We got there and I felt so bad for interrupting Alex’s time with her family because she looked like she was having a good time talking to them. She took me to her room there and had me lay down the bed and made me take of my head scarf and be under a fan because she said that even though I felt cold and had taken Aleve, I still had a fever. She also pretty much forced me to drink water, for which I am very grateful. Despite a barely functioning cell phone, she also managed to get a text message sent to Prof. Sperling and Lisa Clifton, telling them that I needed to go back to Wete. She went with Hassan to pick up my things and found Zach on the way who was in similarly bad shape (he’d gone on a rather lengthy excursion down to the beach).
I stayed on Alex’s bed, mostly not quite asleep, but not quite awake either in that weird, zoned out kind of detached state you go into when your body feels so bad you just kind of want to distance yourself from it. Little kids kept sneaking into the room and shaking my bed or poking at my feet or hair when they could sneak away from the adults, but I didn’t even open my eyes. I was too worn out to give a damn by that point in time.
After Prof. Sperling and Lisa arrived, we spent some unsuccessful time in the car searching for Heather in case she was sick too. Prof. Sperling though that if she were feeling sick she would have found a way to contact them or still be in her family’s home and Zach and I explained about our respective cow and beach adventures and that no we didn’t really know enough Swahili to explain that we were feeling sick and didn’t want to appear rude by not allowing ourselves to be dragged around outside in the hot sun.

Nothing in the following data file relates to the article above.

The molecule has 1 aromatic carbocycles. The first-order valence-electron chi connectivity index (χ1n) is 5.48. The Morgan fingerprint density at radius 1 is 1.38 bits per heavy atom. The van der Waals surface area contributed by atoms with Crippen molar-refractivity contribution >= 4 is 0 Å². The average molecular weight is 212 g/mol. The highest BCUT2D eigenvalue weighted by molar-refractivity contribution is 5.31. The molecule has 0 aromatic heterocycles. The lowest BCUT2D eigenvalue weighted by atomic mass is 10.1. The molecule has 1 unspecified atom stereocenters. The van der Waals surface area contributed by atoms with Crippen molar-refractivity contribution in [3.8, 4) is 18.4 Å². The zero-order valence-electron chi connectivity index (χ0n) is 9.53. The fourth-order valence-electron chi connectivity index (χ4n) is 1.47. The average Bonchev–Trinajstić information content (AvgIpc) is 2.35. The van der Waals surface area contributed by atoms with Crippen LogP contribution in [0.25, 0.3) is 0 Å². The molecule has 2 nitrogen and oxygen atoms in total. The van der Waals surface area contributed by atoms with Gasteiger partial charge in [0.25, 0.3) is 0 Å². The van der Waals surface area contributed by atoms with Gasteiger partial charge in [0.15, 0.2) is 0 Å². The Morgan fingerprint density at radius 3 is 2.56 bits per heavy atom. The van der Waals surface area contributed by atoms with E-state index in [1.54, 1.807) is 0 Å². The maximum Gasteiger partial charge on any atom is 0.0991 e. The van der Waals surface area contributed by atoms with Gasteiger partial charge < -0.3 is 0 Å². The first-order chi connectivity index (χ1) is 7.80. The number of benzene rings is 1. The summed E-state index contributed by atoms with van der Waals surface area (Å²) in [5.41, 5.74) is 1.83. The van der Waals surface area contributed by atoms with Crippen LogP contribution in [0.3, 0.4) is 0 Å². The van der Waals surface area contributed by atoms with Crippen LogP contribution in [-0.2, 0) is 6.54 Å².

Side note – Its now 11 am. I had to take a break earlier this morning to go back to sleep.
So we left without Heather – I really hope she is feeling ok because I can’t imagine having to stay feeling that miserable. We made the 50 minute drive back to Wete, Zach and Prof. Sperling in the front seat and Lisa and I in the back. I was pretty much clinging to the door and clutching my stomach exactly as I had on the dola dola not even twelve hours earlier.
We made it back to the hotel and Zach went back to the annex where we had all stayed to go stay with the other sick guys and I ended up at the main hotel because I’m the only sick girl right now, so Lisa had me go in Alex’s old room (that also has all the luggage everyone didn’t take) so I would be just across the hall from her in case something seriously started to go wrong. I took a shower and went to sleep around 6:30, though I kept waking up at night as whatever is making me sick worked hard at leaving my body through whatever means possible.